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K.A. Howes, C. Gerstner, K. Zhang, C. Hunter; Enhanced AGE–R2 Immunoreactivity Associated with Aging Pathology in Human Donor Eyes . Invest. Ophthalmol. Vis. Sci. 2006;47(13):868.
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© ARVO (1962-2015); The Authors (2016-present)
80K–H (AGE–R2) was initially identified as a PKC substrate. The biological role of the 80K–H is unclear but has been linked to several important (but thus far, seemingly diverse) cell activities including 1) cellular activation induced by advanced glycation end (AGE) products in complex with AGE–R1 and AGE–R3, 2) intracellular signaling associated with the fibroblast growth factor III receptor, 3) GLUT4 vesicle membrane transport involved in the insulin signaling cascade, 4) protein folding by deglycosylation in the endoplasmic reticulum, and 5) Ca2+ regulated activity of a transient receptor potential (TRP) channel. In general 80K–H appears to play a role in cell activation pathways through receptors at the plasma membrane. Altered expression and mutations in 80K–H have been linked to diabetes, aging, and autosomal dominant polycystic liver disease. We previously found that enhanced immunolabeling of RAGE, a receptor for AGE products, is associated with histopathology in the aging eye. Since AGE product deposition is associated with aging tissues, including the retina and RPE–choroid axis, we examined this additional cell activating AGE receptor complex protein, 80K–H, for corresponding alterations in immunohistochemical staining patterns.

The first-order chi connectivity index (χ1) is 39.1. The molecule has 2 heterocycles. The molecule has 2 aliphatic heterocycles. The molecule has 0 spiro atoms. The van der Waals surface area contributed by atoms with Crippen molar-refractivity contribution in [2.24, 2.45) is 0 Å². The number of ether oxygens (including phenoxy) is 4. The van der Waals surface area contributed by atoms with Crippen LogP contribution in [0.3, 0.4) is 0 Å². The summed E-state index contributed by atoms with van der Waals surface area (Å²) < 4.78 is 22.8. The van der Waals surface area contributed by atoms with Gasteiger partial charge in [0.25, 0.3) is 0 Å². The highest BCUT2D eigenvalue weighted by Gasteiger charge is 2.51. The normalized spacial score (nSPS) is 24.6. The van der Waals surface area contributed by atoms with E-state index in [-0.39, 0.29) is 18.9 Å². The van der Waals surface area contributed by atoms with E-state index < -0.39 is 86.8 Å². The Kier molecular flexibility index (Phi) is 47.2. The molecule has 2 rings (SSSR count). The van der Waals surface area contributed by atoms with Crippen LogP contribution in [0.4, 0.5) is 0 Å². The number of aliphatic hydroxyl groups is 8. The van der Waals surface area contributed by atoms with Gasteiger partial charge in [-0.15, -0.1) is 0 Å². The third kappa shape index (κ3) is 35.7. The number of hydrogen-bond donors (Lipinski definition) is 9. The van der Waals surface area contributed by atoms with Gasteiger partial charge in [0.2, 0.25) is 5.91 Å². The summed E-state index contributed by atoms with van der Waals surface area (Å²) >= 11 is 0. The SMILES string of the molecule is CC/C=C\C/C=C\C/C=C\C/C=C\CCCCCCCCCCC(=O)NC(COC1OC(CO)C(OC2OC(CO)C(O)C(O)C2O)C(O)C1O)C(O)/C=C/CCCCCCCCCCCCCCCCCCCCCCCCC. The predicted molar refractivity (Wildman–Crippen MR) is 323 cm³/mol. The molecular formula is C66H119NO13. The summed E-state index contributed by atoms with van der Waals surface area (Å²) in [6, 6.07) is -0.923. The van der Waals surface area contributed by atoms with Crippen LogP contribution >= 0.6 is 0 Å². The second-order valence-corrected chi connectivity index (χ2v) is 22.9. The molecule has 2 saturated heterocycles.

Cryostat sections from human donor eyes ranging from 23 to 91 years in age were incubated with AGE–R2 and RAGE antibodies and labeled with the Vector Laboratories streptavidin–biotin HRP kit.
While AGE–R2 immunoreactivity was sparse in photoreceptor and RPE cell layers, immunolabeling was greatly enhanced in these cell layers in regions showing drusen formation and histopathology associated with geographic atrophy and CNV. Therefore, AGE–R2 immunolabeling was virtually identical to RAGE immunolabeling.
AGE–R2 immunoreactivity in the aging eye is consistent with ongoing AGE product accumulation, RAGE upregulation and cellular activation in aging retinas. Additional studies will address the possible role of AGE products and their receptors in the aging eye.
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